- Created by: caitlindavies7
- Created on: 13-12-18 12:07
New Age covers a range of beliefs and activities that have been widespread since at least the 1980's. They include belief in:
- UFOs + Aliens
- Various forms of medicine and psycotherapy
There where over 2000 activities recorded in 2008.
The themes of New Age
Heelas (1996)= says that there are two common themes:
- Self-spirituality- New Agers seeking spirituality have turned away from traditional 'external' religions (such as Churches) and instead look inside themselves to find it.
- Detraditionalisation- The New Age rejects the spiritual authority of external tradition sources (such as priests, sacred texts). Instead it values personal experience and believes that we can discover the truth for ourselves and within ourselves.
Variations within the New Age
New Age includes both 'world- affirming' and 'world- rejecting' elements. New Age beliefs vary from world- affirming elements, that help people succeed in the everyday outer world. As well as, world- rejecting elements that allow individuals to achieve enlightenment in their inner world.
The Appeal of the New Age
Drane (1990)= argues that part of the appeal of New Age beliefs is due to post-modernity. One feature of post-modern society is a loss of faith in meta-narratives or claims to have 'the truth'. Science promised to bring progress to a better world but instead it has given us war, genocide, environmental destruction and climate change. As a result of this, people have lost faith in experts and professionals such as Scientists and Doctors and they are disillusioned with the Churches failure to meet their spirtual needs.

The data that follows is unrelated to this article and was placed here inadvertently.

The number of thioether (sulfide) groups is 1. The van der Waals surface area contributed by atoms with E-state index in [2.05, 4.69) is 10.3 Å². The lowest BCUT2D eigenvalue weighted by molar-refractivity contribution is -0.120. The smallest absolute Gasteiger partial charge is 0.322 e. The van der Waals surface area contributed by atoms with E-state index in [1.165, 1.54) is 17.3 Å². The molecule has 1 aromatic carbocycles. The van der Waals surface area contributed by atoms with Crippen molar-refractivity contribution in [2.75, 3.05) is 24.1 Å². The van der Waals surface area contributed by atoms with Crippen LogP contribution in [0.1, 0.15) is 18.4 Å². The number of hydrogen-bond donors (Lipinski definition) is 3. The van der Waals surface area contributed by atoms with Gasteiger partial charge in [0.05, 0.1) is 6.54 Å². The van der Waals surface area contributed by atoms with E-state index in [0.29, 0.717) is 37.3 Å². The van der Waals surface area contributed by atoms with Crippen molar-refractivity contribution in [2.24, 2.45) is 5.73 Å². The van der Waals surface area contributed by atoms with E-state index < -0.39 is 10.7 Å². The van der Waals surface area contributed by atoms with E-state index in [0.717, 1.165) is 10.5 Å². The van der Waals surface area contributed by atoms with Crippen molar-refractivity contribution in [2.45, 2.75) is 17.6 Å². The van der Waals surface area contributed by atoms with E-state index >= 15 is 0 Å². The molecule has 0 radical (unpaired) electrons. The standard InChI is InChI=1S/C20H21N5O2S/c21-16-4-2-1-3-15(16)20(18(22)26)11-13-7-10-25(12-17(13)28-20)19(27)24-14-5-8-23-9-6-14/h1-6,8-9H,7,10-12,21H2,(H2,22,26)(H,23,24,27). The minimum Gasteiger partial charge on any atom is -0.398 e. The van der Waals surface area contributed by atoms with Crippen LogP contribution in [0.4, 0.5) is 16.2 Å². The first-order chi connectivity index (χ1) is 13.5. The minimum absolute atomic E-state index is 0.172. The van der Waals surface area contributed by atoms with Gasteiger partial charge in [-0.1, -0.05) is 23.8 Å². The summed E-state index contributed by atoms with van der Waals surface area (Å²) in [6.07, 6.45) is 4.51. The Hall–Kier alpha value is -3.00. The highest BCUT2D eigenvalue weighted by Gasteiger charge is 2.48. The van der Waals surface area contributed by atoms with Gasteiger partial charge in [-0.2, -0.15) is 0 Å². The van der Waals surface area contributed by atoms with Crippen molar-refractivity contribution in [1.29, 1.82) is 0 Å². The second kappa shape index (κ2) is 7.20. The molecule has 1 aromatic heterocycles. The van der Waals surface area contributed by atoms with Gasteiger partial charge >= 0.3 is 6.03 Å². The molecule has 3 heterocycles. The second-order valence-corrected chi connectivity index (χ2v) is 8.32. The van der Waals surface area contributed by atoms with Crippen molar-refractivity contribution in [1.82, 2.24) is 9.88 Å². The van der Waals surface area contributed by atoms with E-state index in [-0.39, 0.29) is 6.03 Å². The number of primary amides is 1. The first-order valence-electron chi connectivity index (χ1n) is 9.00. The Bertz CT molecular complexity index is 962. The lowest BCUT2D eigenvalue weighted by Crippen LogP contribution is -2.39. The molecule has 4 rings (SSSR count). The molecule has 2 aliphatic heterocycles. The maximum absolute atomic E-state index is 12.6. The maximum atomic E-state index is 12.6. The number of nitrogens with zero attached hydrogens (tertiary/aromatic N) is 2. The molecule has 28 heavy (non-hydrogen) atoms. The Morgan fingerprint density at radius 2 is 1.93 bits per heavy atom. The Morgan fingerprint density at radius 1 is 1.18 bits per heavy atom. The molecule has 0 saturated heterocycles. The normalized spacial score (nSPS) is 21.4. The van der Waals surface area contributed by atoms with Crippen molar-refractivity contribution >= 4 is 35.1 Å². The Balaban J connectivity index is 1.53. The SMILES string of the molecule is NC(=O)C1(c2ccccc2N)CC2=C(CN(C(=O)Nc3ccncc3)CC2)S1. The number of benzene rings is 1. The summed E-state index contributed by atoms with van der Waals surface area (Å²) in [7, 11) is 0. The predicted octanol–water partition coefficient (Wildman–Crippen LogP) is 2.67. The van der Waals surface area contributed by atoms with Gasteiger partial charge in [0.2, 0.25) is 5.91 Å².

Bruce (1995, 2011)= argues that certain members in society are more drawn to new age movements. Modern society values individualism, which is also a key principle of New Age beliefs. It is also a particularly important value among those in the 'expressive professions' concerned with human potential, such as community workers or artists (these are more likely to turn to NAMs).
The Appeal of the New Age
Heelas (1996)= New Age beliefs are based on individualism as it is about picking something that is spiritual and means something to you. He identifies 4 significant ways of how modernity might link to the appeal of the new age.
1. Source of identity- In modern society the individual has many different roles but there is little overlap between them, resulting in a fragmented identity. New Aage beliefs offer a source of 'authentic' identity.
2. Consumer culture- Create dissatisfaction because it never delivers the perfection that it promises (e.g. in advertising). The New Age offers an alternative way to achieve perfection.
3. Rapid social change- Modern society disrupts established norms + values, resulting in anamie (normlessness). The New Age provides a sense of certainity and truth in the same way as Sects.
4. Decline in conventional/organised religion- Modernity leads to secularisation, thereby removing the traditional alternatives to New Age beliefs. For example; in the USA, the New Age is strongest where Church going is at its lowest, in California.